As the SARS-CoV-2 virus continues to spread and countries take steps to contain it, millions of people have lost sources of income and experts are warning of a looming “hunger pandemic”.
Those who depend on daily wage labour and lack savings have been among the hardest hit. Food shortages are worsening in rural areas of countries that face seasonal hunger even in normal times. For us, as researchers who study early childhood development, the signs are deeply troubling, particularly in the light of our new findings that even brief periods of food insecurity may harm children’s long-term development.
Even before the COVID-19 pandemic, 690 million people did not get enough to eat. The pandemic may add 265 million people to that number. A set of coordinated studies in several low-income countries found 25% to over 50% of respondents reported cutting back on food or skipping meals.
For children experiencing hunger, school feeding programmes have long been critical safety nets. They are a scalable and effective way to keep kids in school and free up family finances for other things. Research shows school meals improve nutrition and learning, especially for vulnerable groups such as girls and the poorest, or children in conflict. But most schools globally have been closed at least some of the time during the COVID-19 pandemic, and 265 million children are missing out on their daily school lunches. Our research shows this may have impacts even after the current crisis is over.
Our multi-year study focused on Ghana, and the association between a shortage of food in the household and early childhood development.
Before COVID-19 hit, Ghana shared many of the food security challenges of other countries in the region: 2.5 million Ghanaians, especially in rural areas, are severely food insecure. One preschool child out of five is chronically malnourished, a condition related to long-term health and economic impairments.
COVID-19 has likely worsened this situation: more than 40% of Ghanaians responding to a recent survey say they have had to limit portion sizes at meal times or reduce the number of meals since February 2020. Households with school-age children are more likely than those without children to report being unable to buy the usual amount of food because household income has dropped.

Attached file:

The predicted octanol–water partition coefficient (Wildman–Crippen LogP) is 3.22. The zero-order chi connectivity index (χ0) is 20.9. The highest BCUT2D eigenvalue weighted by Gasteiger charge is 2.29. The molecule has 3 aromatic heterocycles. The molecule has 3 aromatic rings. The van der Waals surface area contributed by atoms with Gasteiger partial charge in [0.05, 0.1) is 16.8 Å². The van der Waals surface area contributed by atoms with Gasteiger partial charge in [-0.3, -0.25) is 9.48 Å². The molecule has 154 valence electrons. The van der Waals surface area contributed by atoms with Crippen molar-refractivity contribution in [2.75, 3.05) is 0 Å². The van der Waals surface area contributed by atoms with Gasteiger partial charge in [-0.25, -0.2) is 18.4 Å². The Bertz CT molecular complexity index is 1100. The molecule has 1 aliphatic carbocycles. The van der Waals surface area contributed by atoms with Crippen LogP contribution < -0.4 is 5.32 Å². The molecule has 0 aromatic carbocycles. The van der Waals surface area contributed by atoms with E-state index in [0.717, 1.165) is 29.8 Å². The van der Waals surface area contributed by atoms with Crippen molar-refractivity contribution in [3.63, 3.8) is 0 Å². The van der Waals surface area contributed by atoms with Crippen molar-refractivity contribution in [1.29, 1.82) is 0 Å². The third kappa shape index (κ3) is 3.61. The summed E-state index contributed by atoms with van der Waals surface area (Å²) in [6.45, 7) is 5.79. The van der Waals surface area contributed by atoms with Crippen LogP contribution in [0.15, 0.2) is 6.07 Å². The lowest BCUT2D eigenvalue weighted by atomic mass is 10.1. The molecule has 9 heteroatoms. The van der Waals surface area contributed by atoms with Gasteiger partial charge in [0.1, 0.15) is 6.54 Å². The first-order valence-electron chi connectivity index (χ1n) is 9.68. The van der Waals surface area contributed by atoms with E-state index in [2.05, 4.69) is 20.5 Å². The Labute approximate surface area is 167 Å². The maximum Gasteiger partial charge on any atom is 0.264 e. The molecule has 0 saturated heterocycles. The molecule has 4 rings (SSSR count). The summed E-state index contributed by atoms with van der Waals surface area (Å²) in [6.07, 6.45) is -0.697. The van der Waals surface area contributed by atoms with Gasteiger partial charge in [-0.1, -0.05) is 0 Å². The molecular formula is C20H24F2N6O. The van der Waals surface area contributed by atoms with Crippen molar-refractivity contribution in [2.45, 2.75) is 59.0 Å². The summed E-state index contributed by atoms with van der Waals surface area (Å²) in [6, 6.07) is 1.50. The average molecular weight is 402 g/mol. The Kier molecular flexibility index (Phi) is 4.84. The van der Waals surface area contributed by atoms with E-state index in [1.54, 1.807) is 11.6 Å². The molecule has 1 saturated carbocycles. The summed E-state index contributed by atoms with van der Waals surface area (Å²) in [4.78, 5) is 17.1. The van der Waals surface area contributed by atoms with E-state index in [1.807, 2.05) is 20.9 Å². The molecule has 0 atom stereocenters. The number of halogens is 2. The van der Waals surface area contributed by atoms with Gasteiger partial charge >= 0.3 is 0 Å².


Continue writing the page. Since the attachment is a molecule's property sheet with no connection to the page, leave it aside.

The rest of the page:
Schools are closed until next year and the government’s free school meals programme has been discontinued as a measure to fight the virus.
Our study over several years found that even reporting food insecurity in one survey round but not in the others was associated with poorer child development outcomes. Our findings suggest urgent action is needed to make sure people have enough food during the current global pandemic. Not only are livelihoods at risk, but millions are facing hunger.
Short spells of hunger can have lasting consequences
The study tracked the same parents and children between 2015 and 2018. We measured experiences of food insecurity at home and a variety of child outcomes, including academic, socio-emotional and cognitive achievements. We also collected measures related to child households and school backgrounds, including indicators of school quality.
We found that children from households that were food insecure even only once during the three-year study period had lower literacy and numeracy abilities and short-term memory performance later on. We cannot say for sure if food insecurity alone caused these poorer outcomes. But even after accounting for differences between children’s household backgrounds and school quality, a child who had been in a hungry home did worse on a mental task (like remembering a string of numbers) years later. This was true for boys and girls, indicating that children are being affected in similar ways.
Our results echo those of previous studies from India and the US. Overall, this evidence suggests that even short-term experiences of food insecurity at home, especially during the preschool and early primary years, can lead to persistent impairments in children’s academic and socio-emotional outcomes.
Thus, while children’s hunger is foremost an immediate humanitarian crisis, it may also have long-term economic and health impacts. We know that children who experience persistent malnutrition go on to earn less as adults.
So, what can be done?
Thankfully, many countries have taken action. Ghana and South Africa, for example, expanded social safety net programmes or instituted new ones to include food distribution, though some of those have ended. The World Food Programme and UNICEF partnered to provide take-home rations, vouchers or cash transfers to children in 68 countries.
Bolstering cash transfers as Ghana and other countries have done gives families the option of spending on food, rent or medicine. This could be particularly helpful for the newly poor such as urban daily labourers or agricultural workers whose work may have completely dried up.
Even if closed, schools can be a base to distribute food that is cooked on-site, as in Liberia and some Indian states, or take-home rations such as in Sierra Leone. This takes advantage of existing physical infrastructure and trusted community institutions while supporting local food providers. Alternatively, safe door-to-door or phased distribution could avoid overcrowding and help communicate health messages about COVID-19.
Countries need multi-sectoral approaches to food insecurity, because childhood hunger is a humanitarian, education, and economic crisis. Budgets are already strained, but the costs of inaction will be felt for a very long time.
Elisabetta Aurino receives funding from UKRI, the British Academy, Imperial College, and the World Bank.
Sharon Wolf receives funding from UKRI, the British Academy, Imperial College, and the World Bank.
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